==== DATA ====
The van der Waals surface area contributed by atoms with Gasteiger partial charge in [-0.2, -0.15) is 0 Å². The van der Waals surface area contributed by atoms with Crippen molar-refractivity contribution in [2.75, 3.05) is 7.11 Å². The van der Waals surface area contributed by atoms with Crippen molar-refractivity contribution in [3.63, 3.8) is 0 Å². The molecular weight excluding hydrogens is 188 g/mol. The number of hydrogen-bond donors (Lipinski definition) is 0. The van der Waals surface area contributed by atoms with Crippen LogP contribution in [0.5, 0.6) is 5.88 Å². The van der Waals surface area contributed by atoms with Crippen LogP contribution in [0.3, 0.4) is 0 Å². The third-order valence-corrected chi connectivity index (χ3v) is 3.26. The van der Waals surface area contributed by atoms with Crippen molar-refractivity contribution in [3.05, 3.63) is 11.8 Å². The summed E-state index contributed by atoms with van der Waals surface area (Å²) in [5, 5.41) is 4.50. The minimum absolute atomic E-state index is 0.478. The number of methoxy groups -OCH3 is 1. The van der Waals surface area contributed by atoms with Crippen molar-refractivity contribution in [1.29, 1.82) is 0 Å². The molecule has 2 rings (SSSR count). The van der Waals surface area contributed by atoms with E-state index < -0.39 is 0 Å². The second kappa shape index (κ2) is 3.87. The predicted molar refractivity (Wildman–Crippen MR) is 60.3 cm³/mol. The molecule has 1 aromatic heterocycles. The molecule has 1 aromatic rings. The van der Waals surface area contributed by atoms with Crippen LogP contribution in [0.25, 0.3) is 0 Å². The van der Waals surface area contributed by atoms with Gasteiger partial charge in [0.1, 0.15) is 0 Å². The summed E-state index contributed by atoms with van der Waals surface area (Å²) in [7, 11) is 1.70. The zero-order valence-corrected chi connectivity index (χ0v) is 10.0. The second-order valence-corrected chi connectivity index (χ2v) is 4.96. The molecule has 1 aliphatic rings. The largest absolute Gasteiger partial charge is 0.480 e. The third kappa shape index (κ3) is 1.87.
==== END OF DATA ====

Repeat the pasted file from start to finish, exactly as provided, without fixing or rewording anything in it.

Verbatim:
The van der Waals surface area contributed by atoms with Gasteiger partial charge in [-0.2, -0.15) is 0 Å². The van der Waals surface area contributed by atoms with Crippen molar-refractivity contribution in [2.75, 3.05) is 7.11 Å². The van der Waals surface area contributed by atoms with Crippen molar-refractivity contribution in [3.63, 3.8) is 0 Å². The molecular weight excluding hydrogens is 188 g/mol. The number of hydrogen-bond donors (Lipinski definition) is 0. The van der Waals surface area contributed by atoms with Crippen LogP contribution in [0.5, 0.6) is 5.88 Å². The van der Waals surface area contributed by atoms with Crippen LogP contribution in [0.3, 0.4) is 0 Å². The third-order valence-corrected chi connectivity index (χ3v) is 3.26. The van der Waals surface area contributed by atoms with Crippen molar-refractivity contribution in [3.05, 3.63) is 11.8 Å². The summed E-state index contributed by atoms with van der Waals surface area (Å²) in [5, 5.41) is 4.50. The minimum absolute atomic E-state index is 0.478. The number of methoxy groups -OCH3 is 1. The van der Waals surface area contributed by atoms with Crippen molar-refractivity contribution in [1.29, 1.82) is 0 Å². The molecule has 2 rings (SSSR count). The van der Waals surface area contributed by atoms with E-state index < -0.39 is 0 Å². The second kappa shape index (κ2) is 3.87. The predicted molar refractivity (Wildman–Crippen MR) is 60.3 cm³/mol. The molecule has 1 aromatic heterocycles. The molecule has 1 aromatic rings. The van der Waals surface area contributed by atoms with Crippen LogP contribution in [0.25, 0.3) is 0 Å². The van der Waals surface area contributed by atoms with Gasteiger partial charge in [0.1, 0.15) is 0 Å². The summed E-state index contributed by atoms with van der Waals surface area (Å²) in [7, 11) is 1.70. The zero-order valence-corrected chi connectivity index (χ0v) is 10.0. The second-order valence-corrected chi connectivity index (χ2v) is 4.96. The molecule has 1 aliphatic rings. The largest absolute Gasteiger partial charge is 0.480 e. The third kappa shape index (κ3) is 1.87.